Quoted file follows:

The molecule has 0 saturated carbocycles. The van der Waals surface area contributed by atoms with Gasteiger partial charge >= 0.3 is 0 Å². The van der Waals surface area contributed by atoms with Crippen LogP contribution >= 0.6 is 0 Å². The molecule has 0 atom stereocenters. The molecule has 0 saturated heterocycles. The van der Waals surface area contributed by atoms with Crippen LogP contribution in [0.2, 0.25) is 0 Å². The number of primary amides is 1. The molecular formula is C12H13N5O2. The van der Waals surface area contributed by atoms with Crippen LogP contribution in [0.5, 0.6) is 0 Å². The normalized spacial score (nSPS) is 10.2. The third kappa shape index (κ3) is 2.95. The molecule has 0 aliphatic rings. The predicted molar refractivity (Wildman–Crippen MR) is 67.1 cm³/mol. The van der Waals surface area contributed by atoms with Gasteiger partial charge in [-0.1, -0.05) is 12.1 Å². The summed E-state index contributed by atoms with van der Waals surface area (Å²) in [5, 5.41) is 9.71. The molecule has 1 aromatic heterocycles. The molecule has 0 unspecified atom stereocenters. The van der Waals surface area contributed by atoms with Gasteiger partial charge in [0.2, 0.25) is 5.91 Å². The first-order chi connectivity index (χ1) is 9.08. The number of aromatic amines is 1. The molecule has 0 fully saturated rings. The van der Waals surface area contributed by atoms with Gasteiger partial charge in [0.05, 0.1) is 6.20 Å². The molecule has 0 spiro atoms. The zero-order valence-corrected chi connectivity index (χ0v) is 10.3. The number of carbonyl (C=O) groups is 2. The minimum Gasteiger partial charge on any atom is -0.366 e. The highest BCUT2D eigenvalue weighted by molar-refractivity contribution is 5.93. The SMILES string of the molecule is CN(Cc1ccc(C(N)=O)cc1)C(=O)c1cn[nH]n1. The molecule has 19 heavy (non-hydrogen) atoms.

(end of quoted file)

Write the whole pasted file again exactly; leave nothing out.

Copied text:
The molecule has 0 saturated carbocycles. The van der Waals surface area contributed by atoms with Gasteiger partial charge >= 0.3 is 0 Å². The van der Waals surface area contributed by atoms with Crippen LogP contribution >= 0.6 is 0 Å². The molecule has 0 atom stereocenters. The molecule has 0 saturated heterocycles. The van der Waals surface area contributed by atoms with Crippen LogP contribution in [0.2, 0.25) is 0 Å². The number of primary amides is 1. The molecular formula is C12H13N5O2. The van der Waals surface area contributed by atoms with Crippen LogP contribution in [0.5, 0.6) is 0 Å². The normalized spacial score (nSPS) is 10.2. The third kappa shape index (κ3) is 2.95. The molecule has 0 aliphatic rings. The predicted molar refractivity (Wildman–Crippen MR) is 67.1 cm³/mol. The van der Waals surface area contributed by atoms with Gasteiger partial charge in [-0.1, -0.05) is 12.1 Å². The summed E-state index contributed by atoms with van der Waals surface area (Å²) in [5, 5.41) is 9.71. The molecule has 1 aromatic heterocycles. The molecule has 0 unspecified atom stereocenters. The van der Waals surface area contributed by atoms with Gasteiger partial charge in [0.2, 0.25) is 5.91 Å². The first-order chi connectivity index (χ1) is 9.08. The number of aromatic amines is 1. The molecule has 0 fully saturated rings. The van der Waals surface area contributed by atoms with Gasteiger partial charge in [0.05, 0.1) is 6.20 Å². The molecule has 0 spiro atoms. The zero-order valence-corrected chi connectivity index (χ0v) is 10.3. The number of carbonyl (C=O) groups is 2. The minimum Gasteiger partial charge on any atom is -0.366 e. The highest BCUT2D eigenvalue weighted by molar-refractivity contribution is 5.93. The SMILES string of the molecule is CN(Cc1ccc(C(N)=O)cc1)C(=O)c1cn[nH]n1. The molecule has 19 heavy (non-hydrogen) atoms.